Thursday, 22 November 2012
Few people making a living out of hobby wargaming.
Many wargamers are outstanding specialists, who know a great deal about particular aspects of the most diverse hobby of wargaming. Some of these are fine rule writers, excellent at organising games, figure painters worthy of artistic accolade, great board game designers, clever model makers etc. A bold generalisation could be that practically any wargaming club in the land has some people who are very good at the hobby. The problem is that some have sufficient self-awareness to recognise their expertise, expect others to recognise this and then anticipate hobby to reward them with a living.
Games Workshop, like them or loath them, with a 2009 turnover of £61 million, are an outstanding commercial wargaming company in the world. They produce figures, rules, paint, scenery and fiction (based around their fantasy/ science fiction). In 2009, they reported a net debt of £11 million. By factory efficiencies (using cheap labour, such as paying staff in figures), reducing staff numbers (and age, making them below the minimum wage for ages 21+), moving shops to lower rent locations, they expected a profit of £14 million for the tax year ending April 2010. The decline in sales of Lord of the Rings figures almost finished the company.
Apart from Games Workshop, there are not many companies of 25 staff +, making money out of wargaming. There are a few board game companies, a few computer companies who produce products most wargamers would acknowledge as ‘proper wargames’ and many, many small companies jostling for entry level positions.
The reason for the scarcity of major or even medium sized companies in wargaming are due to inherent characteristics of the hobby itself and do not reflect a lack of desire, enthusiasm or effort on behalf of various entrepreneurs who turn to the their much loved hobby of wargaming in an attempt to get rich. SPI found that its 80,000 Strategy and Tactics subscribers received 6 issues a year and on average bought 6 more games per year. It seemed that for most wargaming consumers, this was enough material to keep them happy for 12 months. In today’s terms, they would be spending a mere £200 to sustain themselves in their hobby.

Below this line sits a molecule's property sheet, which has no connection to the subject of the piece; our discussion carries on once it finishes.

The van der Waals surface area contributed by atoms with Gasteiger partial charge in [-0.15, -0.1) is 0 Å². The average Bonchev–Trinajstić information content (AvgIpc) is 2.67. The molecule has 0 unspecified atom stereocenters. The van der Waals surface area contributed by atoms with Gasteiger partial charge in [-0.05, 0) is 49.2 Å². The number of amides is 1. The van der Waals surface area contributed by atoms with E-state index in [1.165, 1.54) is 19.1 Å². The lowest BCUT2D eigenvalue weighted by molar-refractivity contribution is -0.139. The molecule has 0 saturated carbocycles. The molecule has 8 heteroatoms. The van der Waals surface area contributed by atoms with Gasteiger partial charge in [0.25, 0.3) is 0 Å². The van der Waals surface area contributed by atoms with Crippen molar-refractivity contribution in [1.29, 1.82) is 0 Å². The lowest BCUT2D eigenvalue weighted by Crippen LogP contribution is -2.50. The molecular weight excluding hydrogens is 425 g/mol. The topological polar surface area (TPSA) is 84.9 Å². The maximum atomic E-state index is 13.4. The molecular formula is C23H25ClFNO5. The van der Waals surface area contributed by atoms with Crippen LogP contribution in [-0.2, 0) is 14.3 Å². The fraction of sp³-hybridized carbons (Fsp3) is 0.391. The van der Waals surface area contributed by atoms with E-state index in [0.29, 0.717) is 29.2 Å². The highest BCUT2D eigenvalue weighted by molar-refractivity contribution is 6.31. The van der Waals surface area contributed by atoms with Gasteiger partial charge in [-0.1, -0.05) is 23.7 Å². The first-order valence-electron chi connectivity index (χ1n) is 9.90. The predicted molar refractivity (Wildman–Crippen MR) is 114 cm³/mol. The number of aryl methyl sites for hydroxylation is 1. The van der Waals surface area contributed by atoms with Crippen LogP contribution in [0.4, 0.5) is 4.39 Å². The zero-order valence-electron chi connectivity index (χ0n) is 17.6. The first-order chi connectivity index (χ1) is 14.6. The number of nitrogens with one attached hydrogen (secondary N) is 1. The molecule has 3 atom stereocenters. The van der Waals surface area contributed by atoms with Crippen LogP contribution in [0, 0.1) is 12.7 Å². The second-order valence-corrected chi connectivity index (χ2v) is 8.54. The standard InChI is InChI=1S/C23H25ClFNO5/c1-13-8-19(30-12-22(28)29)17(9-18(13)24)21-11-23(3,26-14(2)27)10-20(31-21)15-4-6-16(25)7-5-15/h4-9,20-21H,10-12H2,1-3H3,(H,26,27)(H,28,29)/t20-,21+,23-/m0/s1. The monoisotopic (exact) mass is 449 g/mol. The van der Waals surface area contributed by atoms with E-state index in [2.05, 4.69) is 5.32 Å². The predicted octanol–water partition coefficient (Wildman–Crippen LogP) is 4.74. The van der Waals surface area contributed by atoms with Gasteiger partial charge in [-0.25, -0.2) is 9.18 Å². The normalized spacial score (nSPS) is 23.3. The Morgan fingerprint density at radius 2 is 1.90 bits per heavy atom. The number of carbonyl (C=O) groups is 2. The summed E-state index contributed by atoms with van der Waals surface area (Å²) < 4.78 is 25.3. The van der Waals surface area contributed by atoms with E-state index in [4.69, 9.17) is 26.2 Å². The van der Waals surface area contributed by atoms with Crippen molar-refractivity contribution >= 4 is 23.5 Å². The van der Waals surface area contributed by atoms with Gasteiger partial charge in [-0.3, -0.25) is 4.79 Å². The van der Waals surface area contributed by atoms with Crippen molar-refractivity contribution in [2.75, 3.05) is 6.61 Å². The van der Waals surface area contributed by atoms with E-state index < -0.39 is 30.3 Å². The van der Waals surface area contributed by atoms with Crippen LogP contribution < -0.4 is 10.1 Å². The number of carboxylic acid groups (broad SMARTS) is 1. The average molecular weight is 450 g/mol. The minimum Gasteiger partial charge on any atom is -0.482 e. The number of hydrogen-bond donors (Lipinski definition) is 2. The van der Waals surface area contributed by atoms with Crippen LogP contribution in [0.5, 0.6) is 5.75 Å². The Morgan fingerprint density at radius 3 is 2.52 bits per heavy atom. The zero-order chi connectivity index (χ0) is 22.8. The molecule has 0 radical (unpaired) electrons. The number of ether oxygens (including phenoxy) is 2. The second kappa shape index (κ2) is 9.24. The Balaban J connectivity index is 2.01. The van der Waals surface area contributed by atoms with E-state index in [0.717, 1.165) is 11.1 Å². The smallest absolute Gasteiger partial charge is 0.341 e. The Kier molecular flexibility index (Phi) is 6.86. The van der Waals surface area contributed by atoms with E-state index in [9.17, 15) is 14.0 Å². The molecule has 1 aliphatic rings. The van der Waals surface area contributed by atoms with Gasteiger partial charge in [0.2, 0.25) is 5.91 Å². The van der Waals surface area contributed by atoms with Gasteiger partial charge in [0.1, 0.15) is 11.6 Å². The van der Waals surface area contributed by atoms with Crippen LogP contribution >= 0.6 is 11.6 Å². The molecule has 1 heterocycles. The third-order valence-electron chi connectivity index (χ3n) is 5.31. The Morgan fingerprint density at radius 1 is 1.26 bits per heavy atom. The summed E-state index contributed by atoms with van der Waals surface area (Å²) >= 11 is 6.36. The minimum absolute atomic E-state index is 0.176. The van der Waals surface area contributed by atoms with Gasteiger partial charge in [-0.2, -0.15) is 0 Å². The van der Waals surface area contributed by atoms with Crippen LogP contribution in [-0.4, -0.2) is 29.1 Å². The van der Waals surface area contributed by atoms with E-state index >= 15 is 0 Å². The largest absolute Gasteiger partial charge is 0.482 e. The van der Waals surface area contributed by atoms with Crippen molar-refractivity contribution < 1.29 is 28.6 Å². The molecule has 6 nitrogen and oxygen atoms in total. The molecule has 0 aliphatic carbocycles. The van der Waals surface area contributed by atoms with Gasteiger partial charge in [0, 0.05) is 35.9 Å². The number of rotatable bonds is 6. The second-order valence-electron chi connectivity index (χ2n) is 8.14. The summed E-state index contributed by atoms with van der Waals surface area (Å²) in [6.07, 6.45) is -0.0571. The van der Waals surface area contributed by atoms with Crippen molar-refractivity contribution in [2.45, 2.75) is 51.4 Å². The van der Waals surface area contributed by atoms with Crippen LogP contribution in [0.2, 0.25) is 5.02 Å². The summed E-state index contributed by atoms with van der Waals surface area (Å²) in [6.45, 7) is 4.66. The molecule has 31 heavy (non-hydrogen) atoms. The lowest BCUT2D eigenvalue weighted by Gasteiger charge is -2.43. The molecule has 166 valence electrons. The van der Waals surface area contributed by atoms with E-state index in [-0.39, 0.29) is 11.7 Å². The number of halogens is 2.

Wargaming armies are not that expensive, especially if one is willing to use plastic or second hand figures. Shopping around with £100 would get a good army (or more) at a local show. The problem for making money out of wargaming is that figures, scenery and rules have a relatively long shelf life. Once painted, with a bit of care, armies can be used, sold and resold many times. Some rule books become out of date, but many are still entertaining decades later. Well made scenery seems to go on forever. I am using a bridge which was painted by Charles Grant (the first one) from 50 years ago.
To participate in the grand hobby of wargaming does not need a huge expenditure to sustain it, there is a large second hand market, an investment in a set of scenery could be utilised over a whole lifetime. A single set of rules with a suitable army can keep a wargamer entertained for months.
The conglomeration of these factors creates a sector of business where it is very hard for entrepreneurs to make significant amounts of money. Few people making a living out of hobby wargaming.